The collective comfort that people in Westminster have with traveling in cars may make them forget just how dangerous vehicles can be. One need only witness the devastation caused by a high-speed collision to be reminded of this fact. Yet most might typically attribute car collisions to mistakes or simple carelessness. There are times, however, when people may look to use the devastating potential of a vehicle as a weapon in accomplishing their own purposes.
That certainly may have been the intent of the driver whose decision to drive the wrong way on a highway outside of San Francisco resulted in a catastrophic accident. The woman began driving the wrong way after exiting the freeway. She ultimately struck two separate vehicles, simultaneously killing herself and one other, while also injuring nine others. Authorities have yet to determine whether the other person who was killed was traveling in the wrong-way vehicle or one of the others that were struck.
In cases such as this, little question may exist as to who is liable for the damages and injuries that resulted. Yet what are accident victims to do if (as is the case in this particular example) the one responsible is killed? Who can provide them with compensation if what they receive in insurance payouts is not sufficient to cover all of their accident expenses?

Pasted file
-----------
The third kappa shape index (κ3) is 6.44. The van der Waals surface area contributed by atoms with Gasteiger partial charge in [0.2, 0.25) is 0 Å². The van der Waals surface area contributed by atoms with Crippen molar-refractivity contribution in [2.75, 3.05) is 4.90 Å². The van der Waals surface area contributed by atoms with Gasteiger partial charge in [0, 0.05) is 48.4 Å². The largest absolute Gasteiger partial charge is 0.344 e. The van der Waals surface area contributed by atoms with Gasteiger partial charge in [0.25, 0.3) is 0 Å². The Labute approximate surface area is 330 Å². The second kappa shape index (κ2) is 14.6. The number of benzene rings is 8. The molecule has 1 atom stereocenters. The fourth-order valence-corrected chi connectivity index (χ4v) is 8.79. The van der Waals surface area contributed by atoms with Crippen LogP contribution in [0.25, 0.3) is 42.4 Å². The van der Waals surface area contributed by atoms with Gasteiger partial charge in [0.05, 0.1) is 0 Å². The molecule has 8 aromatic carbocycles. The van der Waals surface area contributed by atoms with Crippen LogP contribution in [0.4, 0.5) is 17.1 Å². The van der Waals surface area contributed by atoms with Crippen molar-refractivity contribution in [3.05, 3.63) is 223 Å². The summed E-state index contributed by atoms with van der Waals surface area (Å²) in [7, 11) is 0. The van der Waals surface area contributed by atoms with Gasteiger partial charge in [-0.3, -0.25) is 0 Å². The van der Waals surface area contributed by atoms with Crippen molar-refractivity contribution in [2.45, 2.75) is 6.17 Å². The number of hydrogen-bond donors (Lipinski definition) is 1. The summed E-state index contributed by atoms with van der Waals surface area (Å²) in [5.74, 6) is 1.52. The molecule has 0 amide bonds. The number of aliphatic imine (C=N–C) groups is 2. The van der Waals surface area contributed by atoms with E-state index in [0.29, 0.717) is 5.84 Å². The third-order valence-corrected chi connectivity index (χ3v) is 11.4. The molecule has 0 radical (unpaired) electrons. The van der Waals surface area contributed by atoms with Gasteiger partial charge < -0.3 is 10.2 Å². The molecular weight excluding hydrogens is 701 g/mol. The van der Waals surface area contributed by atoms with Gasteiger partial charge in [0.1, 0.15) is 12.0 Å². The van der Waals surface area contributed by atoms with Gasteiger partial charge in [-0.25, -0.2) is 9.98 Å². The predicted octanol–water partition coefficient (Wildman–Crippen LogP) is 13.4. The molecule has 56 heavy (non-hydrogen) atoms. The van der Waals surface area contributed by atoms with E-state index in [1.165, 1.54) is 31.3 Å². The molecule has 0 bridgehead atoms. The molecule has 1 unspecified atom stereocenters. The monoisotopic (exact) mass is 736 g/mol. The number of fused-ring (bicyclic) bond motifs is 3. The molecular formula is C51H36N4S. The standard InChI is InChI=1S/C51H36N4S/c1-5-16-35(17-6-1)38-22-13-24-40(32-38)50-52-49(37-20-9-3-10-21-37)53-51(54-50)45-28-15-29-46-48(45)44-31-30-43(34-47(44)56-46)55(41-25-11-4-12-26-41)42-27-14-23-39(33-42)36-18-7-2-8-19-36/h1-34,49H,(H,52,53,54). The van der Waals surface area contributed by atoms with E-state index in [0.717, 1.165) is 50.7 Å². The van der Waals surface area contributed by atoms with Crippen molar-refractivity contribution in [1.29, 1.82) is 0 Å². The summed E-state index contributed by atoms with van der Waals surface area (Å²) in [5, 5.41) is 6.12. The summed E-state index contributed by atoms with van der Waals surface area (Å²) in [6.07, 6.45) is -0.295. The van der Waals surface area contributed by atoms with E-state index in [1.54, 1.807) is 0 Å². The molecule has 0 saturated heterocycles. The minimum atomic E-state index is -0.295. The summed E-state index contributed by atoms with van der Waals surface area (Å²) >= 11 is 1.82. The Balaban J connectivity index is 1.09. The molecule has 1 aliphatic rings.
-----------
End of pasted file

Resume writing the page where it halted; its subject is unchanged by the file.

The answer may be the estate of the responsible party. If one is determined to be at fault in an accident posthumously, any amount awarded to accident victims can be paid from their estate assets. Those needing to seek such compensation may improve their chances at a favorable outcome by working with an experienced attorney.